West’s breakdown can apply as slightly more reflexive of the average person’s experience with a mental health battle. One affected by mental illness can sometimes lash out at those they love. Before his hospitalization, Kanye was booed on stage in Sacramento for expressing his distain for Beyoncé and Jay-Z. The way people act in the thick of their struggle is not their true selves. As Kanye’s experience lead him to lose multitudes of fans, the average person’s experience with mental illness entails a great deal of loss too.

It is also important to consider Kanye West’s status. As an outspoken black male, his current situation proves that mental illness shows no mercy. Visibility for mental illness in diverse cultures and communities is necessary and relevant. Despite our preconceived notions about mental health and weakness, masculinity does not protect anyone. Kanye’s infamous toughness and veracity did not shield him from a mental break. Because mental illness knows no boundaries, it can ultimately be understood and supported by all backgrounds– providing more strength to those battling.

Lastly, Selena’s glittering, movie-esque return to the outside world is truly something you will only see on television. Rehabilitation is a paramount tool in helping those fighting depression (or any other mental illness). Though its life-saving capabilities prove completely beneficial, one does not enter and exit rehab like an auto repair shop. After medical attention is provided and plans are enacted, the fight against mental illness is life-long. Surviving that battling does not result in a Cinderella story after a few weeks. In speaking to my friends and family members who have overcome depression and addiction,  they say their happiness and strength has built up over years (and years) of resilience. The goal was never to stay on top after being so low, but to continue experiencing the great peaks and valleys of this life, taking it one day at a time.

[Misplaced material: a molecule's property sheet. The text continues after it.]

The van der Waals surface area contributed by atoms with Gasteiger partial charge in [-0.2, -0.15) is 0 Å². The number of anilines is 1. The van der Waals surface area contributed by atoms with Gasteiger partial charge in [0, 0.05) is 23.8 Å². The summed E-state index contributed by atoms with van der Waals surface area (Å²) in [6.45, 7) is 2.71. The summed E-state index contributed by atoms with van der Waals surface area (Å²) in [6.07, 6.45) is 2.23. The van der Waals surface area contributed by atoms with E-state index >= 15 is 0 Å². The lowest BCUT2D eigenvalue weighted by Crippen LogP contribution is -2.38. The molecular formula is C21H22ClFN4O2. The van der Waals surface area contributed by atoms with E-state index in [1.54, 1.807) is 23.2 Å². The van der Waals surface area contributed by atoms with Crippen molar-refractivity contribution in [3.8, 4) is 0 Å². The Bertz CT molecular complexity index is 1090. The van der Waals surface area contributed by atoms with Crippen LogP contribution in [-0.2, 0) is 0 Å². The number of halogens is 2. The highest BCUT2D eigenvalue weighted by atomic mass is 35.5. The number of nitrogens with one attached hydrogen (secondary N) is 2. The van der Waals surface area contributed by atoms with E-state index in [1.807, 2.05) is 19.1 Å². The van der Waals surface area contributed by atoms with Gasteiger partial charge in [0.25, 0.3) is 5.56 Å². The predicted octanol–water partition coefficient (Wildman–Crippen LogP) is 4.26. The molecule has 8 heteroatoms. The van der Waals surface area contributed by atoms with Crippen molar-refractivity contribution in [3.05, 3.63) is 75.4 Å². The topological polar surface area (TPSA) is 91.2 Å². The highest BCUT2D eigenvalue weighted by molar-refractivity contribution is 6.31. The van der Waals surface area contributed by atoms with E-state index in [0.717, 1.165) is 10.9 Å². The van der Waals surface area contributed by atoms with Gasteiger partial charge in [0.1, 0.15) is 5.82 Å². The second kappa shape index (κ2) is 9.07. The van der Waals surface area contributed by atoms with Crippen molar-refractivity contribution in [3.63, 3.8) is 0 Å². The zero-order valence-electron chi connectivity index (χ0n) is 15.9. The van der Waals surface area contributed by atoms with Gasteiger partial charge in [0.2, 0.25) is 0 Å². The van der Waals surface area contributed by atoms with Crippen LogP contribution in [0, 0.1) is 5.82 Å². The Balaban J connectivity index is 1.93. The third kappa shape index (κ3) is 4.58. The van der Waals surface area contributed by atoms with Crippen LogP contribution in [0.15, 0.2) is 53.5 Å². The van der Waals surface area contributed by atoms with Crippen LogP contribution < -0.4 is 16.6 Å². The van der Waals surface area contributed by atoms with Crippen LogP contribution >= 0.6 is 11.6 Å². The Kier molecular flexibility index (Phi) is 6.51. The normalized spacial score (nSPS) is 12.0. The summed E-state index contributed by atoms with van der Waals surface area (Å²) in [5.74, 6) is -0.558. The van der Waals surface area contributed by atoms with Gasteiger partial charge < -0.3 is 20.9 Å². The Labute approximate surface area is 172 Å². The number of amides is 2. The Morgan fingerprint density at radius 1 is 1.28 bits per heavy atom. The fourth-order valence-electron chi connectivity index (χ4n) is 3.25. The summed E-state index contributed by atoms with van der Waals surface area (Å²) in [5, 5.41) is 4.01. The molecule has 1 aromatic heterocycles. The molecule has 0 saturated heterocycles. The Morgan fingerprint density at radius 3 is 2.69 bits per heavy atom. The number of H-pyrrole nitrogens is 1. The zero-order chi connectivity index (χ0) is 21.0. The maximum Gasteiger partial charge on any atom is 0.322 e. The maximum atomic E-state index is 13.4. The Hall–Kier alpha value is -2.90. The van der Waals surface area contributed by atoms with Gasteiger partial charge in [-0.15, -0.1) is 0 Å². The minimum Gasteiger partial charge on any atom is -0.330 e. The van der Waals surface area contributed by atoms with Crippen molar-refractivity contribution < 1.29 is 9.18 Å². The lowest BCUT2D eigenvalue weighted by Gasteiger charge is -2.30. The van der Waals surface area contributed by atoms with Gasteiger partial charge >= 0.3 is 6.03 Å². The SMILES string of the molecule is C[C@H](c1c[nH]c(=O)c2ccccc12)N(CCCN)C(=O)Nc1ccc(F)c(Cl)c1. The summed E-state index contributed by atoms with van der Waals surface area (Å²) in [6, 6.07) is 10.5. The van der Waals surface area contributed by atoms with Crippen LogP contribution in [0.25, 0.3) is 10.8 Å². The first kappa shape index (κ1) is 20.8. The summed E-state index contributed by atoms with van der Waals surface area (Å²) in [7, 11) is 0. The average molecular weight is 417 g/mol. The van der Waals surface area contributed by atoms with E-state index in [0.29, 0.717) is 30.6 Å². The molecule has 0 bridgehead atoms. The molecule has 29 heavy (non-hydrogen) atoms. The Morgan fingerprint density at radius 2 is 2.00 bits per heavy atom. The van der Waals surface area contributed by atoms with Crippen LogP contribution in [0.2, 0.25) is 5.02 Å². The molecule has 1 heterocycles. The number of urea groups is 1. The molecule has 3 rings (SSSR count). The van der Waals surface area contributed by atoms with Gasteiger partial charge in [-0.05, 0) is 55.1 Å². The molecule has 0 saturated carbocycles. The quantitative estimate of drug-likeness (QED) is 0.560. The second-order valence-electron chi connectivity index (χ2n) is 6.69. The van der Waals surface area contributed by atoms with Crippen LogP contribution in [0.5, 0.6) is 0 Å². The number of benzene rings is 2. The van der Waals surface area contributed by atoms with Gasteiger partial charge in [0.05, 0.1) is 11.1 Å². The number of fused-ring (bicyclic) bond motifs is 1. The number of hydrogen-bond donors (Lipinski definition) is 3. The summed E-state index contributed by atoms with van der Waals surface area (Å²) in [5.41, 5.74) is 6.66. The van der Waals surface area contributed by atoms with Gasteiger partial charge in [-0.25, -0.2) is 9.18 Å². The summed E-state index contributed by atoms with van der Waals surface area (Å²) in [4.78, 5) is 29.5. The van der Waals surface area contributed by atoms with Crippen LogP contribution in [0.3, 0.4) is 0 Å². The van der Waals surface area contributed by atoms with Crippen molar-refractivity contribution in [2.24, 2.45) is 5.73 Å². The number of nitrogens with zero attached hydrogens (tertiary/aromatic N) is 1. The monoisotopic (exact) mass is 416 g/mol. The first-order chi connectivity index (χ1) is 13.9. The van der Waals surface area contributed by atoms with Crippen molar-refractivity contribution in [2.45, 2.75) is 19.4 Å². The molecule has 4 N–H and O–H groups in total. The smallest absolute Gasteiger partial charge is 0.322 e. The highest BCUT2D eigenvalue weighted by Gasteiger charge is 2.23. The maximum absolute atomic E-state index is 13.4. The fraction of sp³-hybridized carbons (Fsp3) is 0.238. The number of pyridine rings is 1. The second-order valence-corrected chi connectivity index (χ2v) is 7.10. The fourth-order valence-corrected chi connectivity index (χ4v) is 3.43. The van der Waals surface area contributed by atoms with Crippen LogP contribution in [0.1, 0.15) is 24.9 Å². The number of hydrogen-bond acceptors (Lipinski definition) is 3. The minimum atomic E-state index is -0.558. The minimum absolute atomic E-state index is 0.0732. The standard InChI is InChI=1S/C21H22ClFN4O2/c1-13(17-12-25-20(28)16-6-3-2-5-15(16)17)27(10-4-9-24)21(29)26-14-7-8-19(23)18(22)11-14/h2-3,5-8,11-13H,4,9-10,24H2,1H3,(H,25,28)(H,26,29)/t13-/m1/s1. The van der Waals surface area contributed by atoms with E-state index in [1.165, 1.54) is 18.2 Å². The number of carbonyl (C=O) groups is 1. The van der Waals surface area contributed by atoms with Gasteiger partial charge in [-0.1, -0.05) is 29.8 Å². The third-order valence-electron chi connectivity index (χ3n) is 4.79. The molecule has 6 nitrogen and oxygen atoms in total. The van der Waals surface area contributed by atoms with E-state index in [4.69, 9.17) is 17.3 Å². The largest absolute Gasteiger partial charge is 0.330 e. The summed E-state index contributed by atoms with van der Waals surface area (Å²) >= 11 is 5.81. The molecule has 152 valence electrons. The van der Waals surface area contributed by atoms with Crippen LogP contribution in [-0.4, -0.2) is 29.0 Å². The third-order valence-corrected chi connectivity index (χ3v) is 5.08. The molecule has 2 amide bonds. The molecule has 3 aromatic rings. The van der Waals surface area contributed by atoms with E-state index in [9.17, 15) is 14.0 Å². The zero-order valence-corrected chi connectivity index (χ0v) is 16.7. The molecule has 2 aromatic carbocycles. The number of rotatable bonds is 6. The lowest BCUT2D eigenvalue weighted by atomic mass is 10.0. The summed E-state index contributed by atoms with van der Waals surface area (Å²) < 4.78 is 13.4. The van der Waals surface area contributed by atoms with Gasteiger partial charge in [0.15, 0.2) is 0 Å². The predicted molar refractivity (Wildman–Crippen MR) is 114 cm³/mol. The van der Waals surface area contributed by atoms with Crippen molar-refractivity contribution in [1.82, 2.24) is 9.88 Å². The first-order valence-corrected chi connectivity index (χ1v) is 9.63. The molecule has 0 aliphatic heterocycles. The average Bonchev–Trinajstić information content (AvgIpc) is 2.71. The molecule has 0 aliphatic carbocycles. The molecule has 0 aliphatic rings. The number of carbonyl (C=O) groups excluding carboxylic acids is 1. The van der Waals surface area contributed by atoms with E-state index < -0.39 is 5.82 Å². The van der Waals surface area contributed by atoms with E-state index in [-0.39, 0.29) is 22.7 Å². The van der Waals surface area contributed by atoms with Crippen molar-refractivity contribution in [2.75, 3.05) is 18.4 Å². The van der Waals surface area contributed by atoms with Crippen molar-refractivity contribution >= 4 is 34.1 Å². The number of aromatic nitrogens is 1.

Selena’s 45-second acceptance speech offered a watered-down and family-friendly explanation of her win over struggle. Proclaiming she didn’t need validation anymore (from Instagram?), her statement was one representative of fortitude. Though I can easily pick apart her experience from the bits strewn together in the media, Selena Gomez deals with the pounding pressure of fame, pleasing the masses and performing– all of which we will never fully understand. Standpoint is key in regarding the issue of mental health. We struggle and fight in completely different ways, living our different lives. Often the experience is lonely, inconvenient and oppressing. But these few similarities can help bond together those with the same battle.

If there ever was a takeaway from Selena’s returning remarks, it is to listen and support those with mental health concerns. The pain of mental illness can weave its way into anyone’s life– beautiful pop stars, hip-hop moguls and the rest of us. As Selena encouraged, caring for others bridges these differences and helps, if only little, heal.